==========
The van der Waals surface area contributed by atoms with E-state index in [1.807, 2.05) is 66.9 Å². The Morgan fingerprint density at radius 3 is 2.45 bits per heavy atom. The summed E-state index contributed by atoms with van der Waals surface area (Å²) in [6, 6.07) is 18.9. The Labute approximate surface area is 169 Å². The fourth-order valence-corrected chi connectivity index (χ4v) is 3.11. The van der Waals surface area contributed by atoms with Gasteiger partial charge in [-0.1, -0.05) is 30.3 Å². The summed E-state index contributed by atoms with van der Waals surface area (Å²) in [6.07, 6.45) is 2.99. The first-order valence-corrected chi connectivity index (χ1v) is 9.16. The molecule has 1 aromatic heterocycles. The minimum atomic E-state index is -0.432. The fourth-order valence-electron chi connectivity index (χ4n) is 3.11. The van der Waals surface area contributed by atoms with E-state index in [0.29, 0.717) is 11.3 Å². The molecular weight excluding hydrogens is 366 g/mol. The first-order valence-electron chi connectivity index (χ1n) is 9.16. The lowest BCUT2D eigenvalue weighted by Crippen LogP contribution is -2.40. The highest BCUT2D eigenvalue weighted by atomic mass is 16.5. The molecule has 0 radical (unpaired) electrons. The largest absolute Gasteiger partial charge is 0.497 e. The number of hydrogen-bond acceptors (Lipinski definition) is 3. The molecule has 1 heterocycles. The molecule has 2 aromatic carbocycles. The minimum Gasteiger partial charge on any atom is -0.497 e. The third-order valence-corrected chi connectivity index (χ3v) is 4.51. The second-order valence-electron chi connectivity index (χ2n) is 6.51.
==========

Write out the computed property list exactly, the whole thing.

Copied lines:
The van der Waals surface area contributed by atoms with E-state index in [1.807, 2.05) is 66.9 Å². The Morgan fingerprint density at radius 3 is 2.45 bits per heavy atom. The summed E-state index contributed by atoms with van der Waals surface area (Å²) in [6, 6.07) is 18.9. The Labute approximate surface area is 169 Å². The fourth-order valence-corrected chi connectivity index (χ4v) is 3.11. The van der Waals surface area contributed by atoms with Gasteiger partial charge in [-0.1, -0.05) is 30.3 Å². The summed E-state index contributed by atoms with van der Waals surface area (Å²) in [6.07, 6.45) is 2.99. The first-order valence-corrected chi connectivity index (χ1v) is 9.16. The molecule has 1 aromatic heterocycles. The minimum atomic E-state index is -0.432. The fourth-order valence-electron chi connectivity index (χ4n) is 3.11. The van der Waals surface area contributed by atoms with E-state index in [0.29, 0.717) is 11.3 Å². The molecular weight excluding hydrogens is 366 g/mol. The first-order valence-electron chi connectivity index (χ1n) is 9.16. The lowest BCUT2D eigenvalue weighted by Crippen LogP contribution is -2.40. The highest BCUT2D eigenvalue weighted by atomic mass is 16.5. The molecule has 0 radical (unpaired) electrons. The largest absolute Gasteiger partial charge is 0.497 e. The number of hydrogen-bond acceptors (Lipinski definition) is 3. The molecule has 1 heterocycles. The molecule has 2 aromatic carbocycles. The minimum Gasteiger partial charge on any atom is -0.497 e. The third-order valence-corrected chi connectivity index (χ3v) is 4.51. The second-order valence-electron chi connectivity index (χ2n) is 6.51.